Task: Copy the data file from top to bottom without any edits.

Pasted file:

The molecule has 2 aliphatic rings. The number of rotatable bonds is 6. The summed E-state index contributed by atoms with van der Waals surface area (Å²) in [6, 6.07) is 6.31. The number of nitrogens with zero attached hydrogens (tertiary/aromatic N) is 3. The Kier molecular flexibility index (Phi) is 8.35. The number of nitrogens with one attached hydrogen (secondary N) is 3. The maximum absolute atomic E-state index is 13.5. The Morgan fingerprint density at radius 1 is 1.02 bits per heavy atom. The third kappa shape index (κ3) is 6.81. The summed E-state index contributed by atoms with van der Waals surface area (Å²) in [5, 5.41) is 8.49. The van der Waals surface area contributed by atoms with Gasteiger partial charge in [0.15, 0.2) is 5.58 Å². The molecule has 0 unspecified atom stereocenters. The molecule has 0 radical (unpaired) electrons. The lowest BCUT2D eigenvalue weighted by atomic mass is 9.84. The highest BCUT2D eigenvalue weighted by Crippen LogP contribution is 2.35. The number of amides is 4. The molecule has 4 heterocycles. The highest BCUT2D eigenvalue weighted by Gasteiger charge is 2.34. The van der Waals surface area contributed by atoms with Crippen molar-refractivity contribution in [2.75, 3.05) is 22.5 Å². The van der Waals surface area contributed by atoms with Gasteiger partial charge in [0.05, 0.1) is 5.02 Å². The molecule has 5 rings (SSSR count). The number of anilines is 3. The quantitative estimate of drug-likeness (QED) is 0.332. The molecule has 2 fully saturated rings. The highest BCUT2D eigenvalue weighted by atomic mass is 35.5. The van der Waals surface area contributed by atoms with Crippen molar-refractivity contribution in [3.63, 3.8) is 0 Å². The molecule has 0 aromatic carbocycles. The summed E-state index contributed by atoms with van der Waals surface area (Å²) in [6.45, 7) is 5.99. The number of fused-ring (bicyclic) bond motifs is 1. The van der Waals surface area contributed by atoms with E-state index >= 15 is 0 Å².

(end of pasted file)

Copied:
The molecule has 2 aliphatic rings. The number of rotatable bonds is 6. The summed E-state index contributed by atoms with van der Waals surface area (Å²) in [6, 6.07) is 6.31. The number of nitrogens with zero attached hydrogens (tertiary/aromatic N) is 3. The Kier molecular flexibility index (Phi) is 8.35. The number of nitrogens with one attached hydrogen (secondary N) is 3. The maximum absolute atomic E-state index is 13.5. The Morgan fingerprint density at radius 1 is 1.02 bits per heavy atom. The third kappa shape index (κ3) is 6.81. The summed E-state index contributed by atoms with van der Waals surface area (Å²) in [5, 5.41) is 8.49. The van der Waals surface area contributed by atoms with Gasteiger partial charge in [0.15, 0.2) is 5.58 Å². The molecule has 0 unspecified atom stereocenters. The molecule has 0 radical (unpaired) electrons. The lowest BCUT2D eigenvalue weighted by atomic mass is 9.84. The highest BCUT2D eigenvalue weighted by Crippen LogP contribution is 2.35. The number of amides is 4. The molecule has 4 heterocycles. The highest BCUT2D eigenvalue weighted by Gasteiger charge is 2.34. The van der Waals surface area contributed by atoms with Crippen molar-refractivity contribution in [2.75, 3.05) is 22.5 Å². The van der Waals surface area contributed by atoms with Gasteiger partial charge in [0.05, 0.1) is 5.02 Å². The molecule has 5 rings (SSSR count). The number of anilines is 3. The quantitative estimate of drug-likeness (QED) is 0.332. The molecule has 2 fully saturated rings. The highest BCUT2D eigenvalue weighted by atomic mass is 35.5. The van der Waals surface area contributed by atoms with Crippen molar-refractivity contribution in [3.63, 3.8) is 0 Å². The molecule has 0 aromatic carbocycles. The summed E-state index contributed by atoms with van der Waals surface area (Å²) in [6.45, 7) is 5.99. The number of fused-ring (bicyclic) bond motifs is 1. The van der Waals surface area contributed by atoms with E-state index >= 15 is 0 Å².